It had been over a year since Sri Lanka played ODIs, and yet the script for Wednesday's ODI seemed so familiar. For decent stretch of the game, they appeared confident - dominant, even - as Dimuth Karunaratne and Danushka Gunathilaka sailed to half-centuries and put them seemingly on track for a total in the range of 300. The collapse that followed was tragicomic. There were two run-outs, both extremely avoidable. Gunathilaka was given out unfairly - bizarrely, actually - obstructing the field, when there was scant evidence of wilful obstruction. Experienced batsmen floundered under the pressure West Indies put them under, and it fell to a 22-year old debutant - Ashen Bandara - to provide respectability to the total with a middle-order half-century.
To the extent that form exists in pandemic cricket, West Indies went into that first match with worse form than Sri Lanka, but so comfortable was their first win, they must now like their chances of sealing the series on Friday. The attack, which at one stage seemed insipid, was inspired by captain Kieron Pollard's intensity in his first spell, and once they had Sri Lanka by the collar, refused to loosen their grip.
On the batting front, Shai Hope's hunger for ODI runs has proved to be undimmed by the months-long hiatus. Perhaps even more importantly, they were able to play out their tormentor from the T20s - Wanindu Hasaranga - without giving him a wicket. This was helped by a track that took little turn, and the fact that there was next to no pressure to score runs off his bowling, so paltry was the Sri Lanka target. But still - top-order batsmen now have had time in the middle against him.
Form guide(completed matches, most recent first)
West Indies: WLLLL
Sri Lanka: : LWWWL
Sri Lanka: : LWWWL
In the spotlight
Shai Hope may have done Shai Hope things, but almost as impressive was Evin Lewis' departure from his regular style, to play an innings that fit his team's circumstance. While Hope was fluent almost from the outset, striking a variety of pleasing off-side boundaries, Lewis was almost stodgy in comparison, where ordinarily he would be expected to provide the impetus in the powerplay. Of the 90 balls he faced, 52 were dots. And of the 65 runs he scored, only 28 came from boundaries, where the remaining 37 were from singles and twos - and almost obscene scoring split for him. Don't expect his big-hitting to go anywhere. But perhaps know that when the team needs him to, Lewis has this safer, low gear as well.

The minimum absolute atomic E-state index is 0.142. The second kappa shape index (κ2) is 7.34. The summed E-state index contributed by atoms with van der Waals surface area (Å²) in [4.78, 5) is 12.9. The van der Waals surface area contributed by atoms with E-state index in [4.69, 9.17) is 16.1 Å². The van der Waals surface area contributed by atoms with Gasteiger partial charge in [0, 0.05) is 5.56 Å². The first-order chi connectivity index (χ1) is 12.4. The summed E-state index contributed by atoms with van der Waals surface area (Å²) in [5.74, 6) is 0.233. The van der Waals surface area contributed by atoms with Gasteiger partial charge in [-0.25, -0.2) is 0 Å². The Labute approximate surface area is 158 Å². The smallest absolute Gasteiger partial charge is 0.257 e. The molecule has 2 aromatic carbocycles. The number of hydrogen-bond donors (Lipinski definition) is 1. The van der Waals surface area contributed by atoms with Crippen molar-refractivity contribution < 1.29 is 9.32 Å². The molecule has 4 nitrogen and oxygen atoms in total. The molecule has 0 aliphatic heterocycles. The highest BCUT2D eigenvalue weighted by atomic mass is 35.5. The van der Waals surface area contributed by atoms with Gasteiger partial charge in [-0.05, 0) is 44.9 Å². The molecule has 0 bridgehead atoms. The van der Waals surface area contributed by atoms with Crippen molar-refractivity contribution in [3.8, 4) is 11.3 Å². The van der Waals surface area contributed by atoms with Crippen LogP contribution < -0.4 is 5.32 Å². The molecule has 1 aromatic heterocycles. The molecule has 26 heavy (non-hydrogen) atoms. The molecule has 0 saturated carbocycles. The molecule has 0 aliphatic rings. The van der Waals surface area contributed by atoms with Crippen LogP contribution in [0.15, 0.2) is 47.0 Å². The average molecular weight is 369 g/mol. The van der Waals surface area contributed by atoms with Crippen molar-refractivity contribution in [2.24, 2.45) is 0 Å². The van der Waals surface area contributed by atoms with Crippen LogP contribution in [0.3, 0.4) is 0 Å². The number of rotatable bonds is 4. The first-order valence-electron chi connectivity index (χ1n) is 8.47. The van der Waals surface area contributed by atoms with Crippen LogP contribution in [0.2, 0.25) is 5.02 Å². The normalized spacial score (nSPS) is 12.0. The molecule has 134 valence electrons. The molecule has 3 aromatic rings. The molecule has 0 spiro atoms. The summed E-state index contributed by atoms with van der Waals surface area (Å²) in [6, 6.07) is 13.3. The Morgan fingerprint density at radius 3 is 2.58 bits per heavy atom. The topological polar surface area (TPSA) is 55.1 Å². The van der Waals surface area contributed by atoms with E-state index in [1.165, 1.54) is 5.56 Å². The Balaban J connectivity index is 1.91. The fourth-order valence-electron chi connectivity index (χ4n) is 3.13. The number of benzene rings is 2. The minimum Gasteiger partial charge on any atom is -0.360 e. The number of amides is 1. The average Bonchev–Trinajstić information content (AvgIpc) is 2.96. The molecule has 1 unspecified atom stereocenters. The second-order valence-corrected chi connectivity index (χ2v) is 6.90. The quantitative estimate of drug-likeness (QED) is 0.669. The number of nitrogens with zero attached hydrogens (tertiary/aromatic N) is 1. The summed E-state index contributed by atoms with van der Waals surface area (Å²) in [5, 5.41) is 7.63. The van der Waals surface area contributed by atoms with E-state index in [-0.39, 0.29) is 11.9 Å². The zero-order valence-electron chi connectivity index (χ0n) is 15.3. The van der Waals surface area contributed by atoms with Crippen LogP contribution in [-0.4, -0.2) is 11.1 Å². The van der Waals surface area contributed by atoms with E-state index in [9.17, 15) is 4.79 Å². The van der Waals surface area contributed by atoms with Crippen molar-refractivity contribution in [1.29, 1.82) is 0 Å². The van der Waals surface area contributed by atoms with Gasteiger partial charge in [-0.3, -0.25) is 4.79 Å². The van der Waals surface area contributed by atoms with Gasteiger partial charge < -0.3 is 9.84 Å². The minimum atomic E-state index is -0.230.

While Hasaranga was being played out safely, Dushmantha Chameera became Sri Lanka's primary wicket-taking threat, beating both Lewis and Hope with raw pace as he bowled them both, if a little too late in the game to make a serious impact. Though he played his first ODI for Sri Lanka as far back as the 2015 World Cup, Chameera's has been a frustrating career so far, as injuries - including a stress fracture - have seen him sidelined for months, as the likes of Lahiru Kumara and Kasun Rajitha leapfrogged him on the seam-bowling list. He seems to be in excellent rhythm in the Caribbean, though, and he has been the quickest bowler on tour so far. Sri Lanka are desperate to find limited-overs wicket-takers for their post-Malinga era. Could Chameera become that regular penetrative force?
Pitch and conditions
Just as was the case on Wednesday, there is patchy rain forecast for early in the morning in North Sound, but it should clear up in time for the match. The pitch may be another batting-friendly one, if slightly more worn than the first track, thanks to a match having been played on the square.
West Indies have no real reason to mess with their XI, with almost all their bowlers having pitched in, in the first match, and no batsman having been dismissed for less than a fifty.
West Indies (possible): 1 Shai Hope (wk), 2 Evin Lewis, 3 Darren Bravo, 4 Jason Mohammed, 5 Nicholas Pooran, 6 Kieron Pollard (capt.), 7 Jason Holder, 8 Romario Shepherd, 9 Fabian Allen, 10 Akeal Hosein, 11 Alzarri Joseph
SLC announced on Thursday that Angelo Mathews would be flying home to attend a family matter which means the middle order will need changing. Thisara Perera could come into the side. Dasun Shanaka is still in quarantine, and unavailable. There may also be a temptation to bring in offspinning allrounder Ramesh Mendis.*
Sri Lanka (possible): 1 Dimuth Karunaratne (capt.), 2 Danushka Gunathilaka, 3 Pathum Nissanka, 4 Dinesh Chandimal (wk), 5 Ashen Bandara, 6 Kamindu Mendis, 7 Thisara Perera, 8 Wanindu Hasaranga, 9 Lakshan Sandakan, 10 Dushmantha Chameera, 11 Nuwan Pradeep
Stats and trivia
*3.10am, GMT, March 12 - The story was updated with news of Mathews leaving
Andrew Fidel Fernando is ESPNcricinfo's Sri Lanka correspondent. @afidelf